As I've said before, I'm going to be running the New York City Marathon next November. Ordinarily, registration is by highly competitive lottery, but they make an exception for local runners: if you join their club (literally, the New York Road Runners) and run 9 local races in one year (plus volunteering at one), you can be guaranteed entry.
My boyfriend thinks this is racketeering. The rock bottom minimum you'll pay for this is over $300. And that's assuming you register for each of your 9 races in advance, don't miss a single one, and don't count transportation costs, time costs (both in running and in picking up your number two days before) or in shoes.
The thing is, I hate these races. Hate them. So much. It was fun to run in Central Park... the first time. Then I realized that it's really hilly and frankly kind of boring. There's no scenery, the terrain is straight-up pavement with no variation, and there are always, always the same boring amenities (ugly t-shirt at registration, water and a bagel and an apple at the finish). During the summer they excited everyone by briefly offering plums! Wow!
And frankly, the New York running scene kind of depresses me. There are many, many, many type A corporate peeps who decide on a lark to run a marathon or a race and - you know what? They're better than me. Almost all of them. I've been running for a decade and I'm not good and I'm okay with that, but I do kind of hate getting beaten by novices in brand new shoes and perfectly matchy-matchy running outfits. It gets depressing.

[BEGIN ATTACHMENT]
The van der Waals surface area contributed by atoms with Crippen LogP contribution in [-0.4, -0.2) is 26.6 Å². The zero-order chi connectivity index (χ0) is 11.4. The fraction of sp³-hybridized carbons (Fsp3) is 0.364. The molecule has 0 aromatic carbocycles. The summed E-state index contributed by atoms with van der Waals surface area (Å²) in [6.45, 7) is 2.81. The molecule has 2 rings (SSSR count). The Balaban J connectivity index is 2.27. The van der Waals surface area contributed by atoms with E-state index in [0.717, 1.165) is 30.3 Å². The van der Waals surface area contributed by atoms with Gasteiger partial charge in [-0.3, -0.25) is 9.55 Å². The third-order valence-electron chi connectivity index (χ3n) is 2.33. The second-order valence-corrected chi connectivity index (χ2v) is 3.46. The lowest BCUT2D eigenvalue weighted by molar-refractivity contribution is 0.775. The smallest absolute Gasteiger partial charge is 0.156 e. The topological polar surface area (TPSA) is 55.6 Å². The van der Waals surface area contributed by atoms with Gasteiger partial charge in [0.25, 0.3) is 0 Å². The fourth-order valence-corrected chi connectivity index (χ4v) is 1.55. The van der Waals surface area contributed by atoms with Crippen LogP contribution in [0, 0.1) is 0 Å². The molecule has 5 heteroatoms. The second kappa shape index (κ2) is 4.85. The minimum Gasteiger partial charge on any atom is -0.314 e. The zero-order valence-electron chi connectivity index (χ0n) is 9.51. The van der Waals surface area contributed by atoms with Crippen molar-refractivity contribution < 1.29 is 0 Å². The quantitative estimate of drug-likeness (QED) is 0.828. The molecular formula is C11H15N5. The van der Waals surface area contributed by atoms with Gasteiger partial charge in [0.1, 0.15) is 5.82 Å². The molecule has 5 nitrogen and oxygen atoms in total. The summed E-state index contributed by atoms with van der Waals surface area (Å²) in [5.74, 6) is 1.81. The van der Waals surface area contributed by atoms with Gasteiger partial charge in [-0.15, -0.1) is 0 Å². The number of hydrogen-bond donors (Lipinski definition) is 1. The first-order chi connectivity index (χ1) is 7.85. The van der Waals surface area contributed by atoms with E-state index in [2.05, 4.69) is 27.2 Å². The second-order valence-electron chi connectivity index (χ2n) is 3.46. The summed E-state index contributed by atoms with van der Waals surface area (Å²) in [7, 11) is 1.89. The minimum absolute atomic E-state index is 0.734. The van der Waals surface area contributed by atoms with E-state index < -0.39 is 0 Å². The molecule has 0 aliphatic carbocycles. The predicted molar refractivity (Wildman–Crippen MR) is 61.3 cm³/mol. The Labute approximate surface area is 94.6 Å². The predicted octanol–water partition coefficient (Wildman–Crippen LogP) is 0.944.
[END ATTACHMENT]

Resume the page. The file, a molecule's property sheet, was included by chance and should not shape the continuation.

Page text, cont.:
But worst of all, the NYRR has an inherent bias against slower runners. They organize their corrals based on predicted or actual time - actual for those who register in advance and have a race history with them, predicted otherwise. My current "best pace" they have on record is 10:12 per mile... certainly not fast by any objective standards, but hard-earned for me and I'd like to think somewhat respectable. I am always the back of the pack. Always. If I registered race day, I could say I expected my 10k time to be 36:00 and I'd be at the front. If I'd never run before, I could say, "Oh, I run a 6:30 mile" and I'd be at the front. Many people do exactly this, so I spend the first mile of these races dodging walkers. And the last corral, where I'm sent to, is typically .25-.5m away from the start. The races are capped at 6,000 runners, yet I can't always see the start from my place in the corral - worse conditions than the Chicago Marathon, which had 40,000+ runners!
Anyway, I ran a 10k today. My 10th race of the year, making me more than qualified for guaranteed entry next year. It went well - only walked once for less than a minute, and that was on Cat Hill.
On I went, out of the wood, passing the man leading without knowing I was going to do so. Flip-flap, flip-flap, jog-trot, jog-trot, curnchslap-crunchslap, across the middle of a broad field again, rhythmically running in my greyhound effortless fashion, knowing I had won the race though it wasn't half over, won it if I wanted it, could go on for ten or fifteen or twenty miles if I had to and drop dead at the finish of it, which would be the same, in the end, as living an honest life like the governor wanted me to. -Alan Sillitoe, "Loneliness of the Long Distance Runner"